CO-LABS Announces Winners of 2017 Governor’s Award for High-Impact Research

Ninth Annual Event Honors Colorado’s Top Scientists and Engineers for Projects Having a Significant Impact on Society

CO-LABS has announced the four winners of the 2016 Governor’s Award for High-Impact Research. Now in its 9th year, the event gathers scientists, researchers, entrepreneurs, business leaders and government officials to celebrate the exceptional and groundbreaking work of scientists and engineers from Colorado’s federally-funded research labs and institutions.

​“The projects in this year’s CO-LABS High-Impact Awards spotlight what makes Colorado a leader in innovation It’s terrific to see research advance its partnerships with the private sector. The range of crucial and profound discoveries coming from these labs are a national asset,” said Governor John Hickenlooper.  “I congratulate the scientific teams for their groundbreaking work and am excited to see the mark they will leave on our state and society as a whole.”

The winners will be formally recognized and celebrated Thursday, October 5, 2016 from 5:30pm-9:00pm at the Denver Museum of Nature & Science, 2001 Colorado Boulevard in Denver, Colorado. See more details on each project and REGISTER today.

2017 WINNERS: 

  • JILA and Dr. Tom Perkins’ New twists in the molecules of life
  • NIST  – Seeing More with a Scanning Electron Microscope (SEM)
  • NOAA/CU-Boulder/UCAR –  GPS Reflections: Innovative Techniques
  • CIRA – GOES-16 the New Generation of Geostationary Weather Satellite

Also for 2017 there are three Honorable Mentions:

  • USDA ARS – Sugar Beet research with High Impact in Colorado, the USA and the World
  • CIRES – Snow Research Improves Avalanche Safety, Water Resource Management
  • NOAA ESRL– Science on a Sphere and SOS Explorer visualization systems

See the full research and project details for each at www.co-labs.org.

“We are thrilled and truly honored to be recognized with the Governor’s Award for High Impact Research.  The vision of Drs. Keller, Geiss and Rice, to envision new and innovative ways to use a scanning electron microscope, coupled with their hard work at developing and validating the techniques, led to this impactful achievement, which has already resulted in broad scientific accomplishment and commercial success, said Dr. Jim Feteke, Chief of the Applied Chemicals and Materials Division at the National Institute of Standards and Technology (NIST). “Thanks so much to the CO-LABS Board of Directors and the Award Selection Committee for selecting our scientists for this prestigious honor.”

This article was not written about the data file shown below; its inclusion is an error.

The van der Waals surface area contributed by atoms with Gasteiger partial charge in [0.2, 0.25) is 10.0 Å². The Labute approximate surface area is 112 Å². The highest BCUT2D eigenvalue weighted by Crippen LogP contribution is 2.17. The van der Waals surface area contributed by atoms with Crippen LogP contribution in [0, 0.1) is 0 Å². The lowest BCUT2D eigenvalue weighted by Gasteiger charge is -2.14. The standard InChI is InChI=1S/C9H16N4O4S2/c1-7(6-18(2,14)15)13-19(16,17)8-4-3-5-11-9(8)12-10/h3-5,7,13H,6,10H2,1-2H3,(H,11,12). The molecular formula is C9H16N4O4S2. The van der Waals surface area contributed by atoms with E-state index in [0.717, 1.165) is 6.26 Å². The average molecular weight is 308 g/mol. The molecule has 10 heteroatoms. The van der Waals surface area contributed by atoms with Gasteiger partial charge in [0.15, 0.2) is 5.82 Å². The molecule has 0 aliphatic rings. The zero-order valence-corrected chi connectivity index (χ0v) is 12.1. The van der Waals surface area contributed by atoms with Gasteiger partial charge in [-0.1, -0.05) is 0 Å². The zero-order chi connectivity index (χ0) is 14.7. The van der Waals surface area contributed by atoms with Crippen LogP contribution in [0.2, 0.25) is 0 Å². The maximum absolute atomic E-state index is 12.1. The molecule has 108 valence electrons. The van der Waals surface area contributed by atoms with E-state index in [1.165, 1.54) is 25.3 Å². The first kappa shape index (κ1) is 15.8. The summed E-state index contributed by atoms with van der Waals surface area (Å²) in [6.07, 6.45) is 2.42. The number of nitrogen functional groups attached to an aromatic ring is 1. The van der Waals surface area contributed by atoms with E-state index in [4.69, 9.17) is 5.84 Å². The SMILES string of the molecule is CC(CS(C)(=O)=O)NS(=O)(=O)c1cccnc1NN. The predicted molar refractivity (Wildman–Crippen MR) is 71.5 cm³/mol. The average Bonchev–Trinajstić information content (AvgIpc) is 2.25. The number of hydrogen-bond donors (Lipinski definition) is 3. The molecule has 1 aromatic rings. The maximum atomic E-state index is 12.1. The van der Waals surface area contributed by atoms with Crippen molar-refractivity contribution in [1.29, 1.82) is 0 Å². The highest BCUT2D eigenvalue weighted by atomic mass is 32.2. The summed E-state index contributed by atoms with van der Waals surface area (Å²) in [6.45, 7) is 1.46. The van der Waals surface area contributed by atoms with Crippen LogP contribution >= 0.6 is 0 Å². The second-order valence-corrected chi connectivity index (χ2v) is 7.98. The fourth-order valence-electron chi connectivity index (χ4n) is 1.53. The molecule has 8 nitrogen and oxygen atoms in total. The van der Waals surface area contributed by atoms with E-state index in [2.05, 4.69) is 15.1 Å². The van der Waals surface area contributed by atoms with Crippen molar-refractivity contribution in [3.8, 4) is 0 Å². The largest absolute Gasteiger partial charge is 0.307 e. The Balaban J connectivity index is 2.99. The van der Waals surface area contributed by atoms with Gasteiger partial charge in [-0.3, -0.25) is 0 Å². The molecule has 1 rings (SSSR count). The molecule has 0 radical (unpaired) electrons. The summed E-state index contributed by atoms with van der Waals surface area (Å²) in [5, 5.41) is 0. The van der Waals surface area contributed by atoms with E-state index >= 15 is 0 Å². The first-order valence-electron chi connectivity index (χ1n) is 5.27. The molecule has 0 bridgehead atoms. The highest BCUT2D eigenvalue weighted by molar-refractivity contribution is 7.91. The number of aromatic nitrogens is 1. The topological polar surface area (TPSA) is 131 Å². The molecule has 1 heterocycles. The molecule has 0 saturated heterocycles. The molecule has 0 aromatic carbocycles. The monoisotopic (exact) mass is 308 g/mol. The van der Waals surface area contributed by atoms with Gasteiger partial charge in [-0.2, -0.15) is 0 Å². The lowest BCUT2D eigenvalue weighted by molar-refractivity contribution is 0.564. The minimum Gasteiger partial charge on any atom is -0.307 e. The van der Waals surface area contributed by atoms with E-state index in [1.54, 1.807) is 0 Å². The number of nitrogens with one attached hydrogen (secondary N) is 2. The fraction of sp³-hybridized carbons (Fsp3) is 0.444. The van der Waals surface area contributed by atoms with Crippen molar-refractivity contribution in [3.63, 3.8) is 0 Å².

“Colorado has one of the highest per capita concentrations of federal science, research and engineering facilities in the nation, with renowned scientists whose research has global impact in a range of fields including agriculture, climate and weather, earth science, materials science, natural resource management, renewable energy, space physics and telecommunications,” said CO-LABS Executive Director Dan Powers. “This prestigious event provides a unique opportunity to connect with leading scientists, lab directors, business leaders and policymakers in an informal and celebratory setting, as we highlight the labs’ role in innovation and their significant contribution to the state economy.”

Started in 2009 by then-Governor Bill Ritter, this recognition effort starts with CO-LABS convening a special committee of academic researchers, technology transfer experts and science and engineering professionals to review nominations from the more than 30 federally-funded labs and research institutes in Colorado. Through a thoughtful and thorough process this group selects projects that have had a significant global, national or state impact resulting from a scientific breakthrough, change in public policy or development of a new technology.

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